Architects: Tham & Videgård Arkitekter, www.tvark.se
Via Tham & Videgård Arkitekter and Treehotel
These remarkably crafted plastic habitats for hermit crabs were created by Japanese artist, Aki Inomata, for her series of work titled, “Why Not Hand Over a ‘Shelter’ to Hermit Crabs? (2010-2013).”Inomata was influenced by the architecture of major cityscapes, like the New York City skyline, a Parisian apartment, and a Tokyo-style house.
“This work is inspired by the fact that the land of the former French Embassy in Japan had been French until October 2009, and became Japanese for the following fifty years, before being returned to France. The same piece of land is peacefully transferred from one country to the other. These kinds of things take place without our being aware of it. On the other hand, similar events are not unrelated to us as individuals. For example, acquiring nationality, moving, and migration.” – Aki Inomata
Using CT scanning, she took the morphology of a discarded shell to design, print and produce several types of habitable shelters, which the hermits would find similar in construction to their usual exoskeleton.
Via Aki Inomata and Design Boom
The SS Ayrfield, an 1,140 tonne abandoned ship, known to many as, The Floating Forest has remarkably sprouted dense vegetation on its surface. Located in Homebush Bay, Australia, The Floating Forest was built in 1911 and used during World War II to carry supplies to US troops who were stationed in the Pacific region at the time.
Oh the stories it would tell…
Images via Enpundit.
Photo credits from top: Evangelique (last picture as well), Steve Dorman, Andy Brill, Steph Eva, and Bruce Hood.
I am absolutely enamored by this grass carpeted path, called Tapis Rouge, created by Gaëlle Villedary in the French village of Jaujac. The path itself is described as a
“piece of nature designed to create a communion between nature and man through art.”
The carpet uses 3.5 tons of natural material spanning over 1,400 feet through the old town. It runs up inclined curves, along a tiny roadway, up and over stairs and even under the split roots of an old tree.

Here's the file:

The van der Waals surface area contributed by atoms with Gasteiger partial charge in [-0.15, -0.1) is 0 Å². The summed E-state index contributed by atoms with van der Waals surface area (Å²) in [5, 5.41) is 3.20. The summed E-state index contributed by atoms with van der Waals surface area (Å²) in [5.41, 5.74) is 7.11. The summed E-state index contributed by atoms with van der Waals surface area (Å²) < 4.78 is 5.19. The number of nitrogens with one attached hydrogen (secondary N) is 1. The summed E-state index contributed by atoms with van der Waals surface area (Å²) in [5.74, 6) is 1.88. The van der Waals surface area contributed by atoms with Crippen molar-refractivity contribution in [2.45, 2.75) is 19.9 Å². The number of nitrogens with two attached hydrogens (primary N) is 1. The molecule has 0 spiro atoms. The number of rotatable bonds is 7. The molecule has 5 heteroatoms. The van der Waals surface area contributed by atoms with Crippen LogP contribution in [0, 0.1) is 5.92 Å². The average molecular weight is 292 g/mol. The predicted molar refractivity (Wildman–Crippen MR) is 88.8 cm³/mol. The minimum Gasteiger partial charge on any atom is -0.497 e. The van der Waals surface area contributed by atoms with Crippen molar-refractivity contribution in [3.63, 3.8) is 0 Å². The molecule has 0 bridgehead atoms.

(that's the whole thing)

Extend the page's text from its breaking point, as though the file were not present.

Despite its name, Tapis Rouge (Red Carpet), the softness of the lawn is irresistible to those moving on foot and rather harkens the sentiments an organic Yellow Brick Road whose end is undefined, where the possibilities of adventure are limitless.- enpundit
Colors Colors Colors! Megan Geckler’s installations make me happy! Here’s to brightening your night.
The site-specific architectural installations are assembled from thousands of strands of flagging tape, a colorful plastic ribbon utilized by surveyors to demarcate space on construction sites. This anonymous material is located on the periphery of our everyday life, manufactured in a wide array of colors and coded for multiple practical uses. When distanced from their intended applications, this material lends a manufactured quality to the pieces. The translucency of the material has encouraged me to experiment with light in later works, designing and fabricating diffusers, or sometimes building around the fluorescent tubes themselves, which share the industrial territory of the flagging tape. The tape becomes the surface and a point of departure for color studies, achieved by layering the material over itself, much like a painter would use a glaze, exponentially increasing the limited palette that is available.- Megan Geckler
All images and video via Megan Geckler
Definitely belongs in my dream house
Musée Gustave Moreau Staircase
Can you blame me?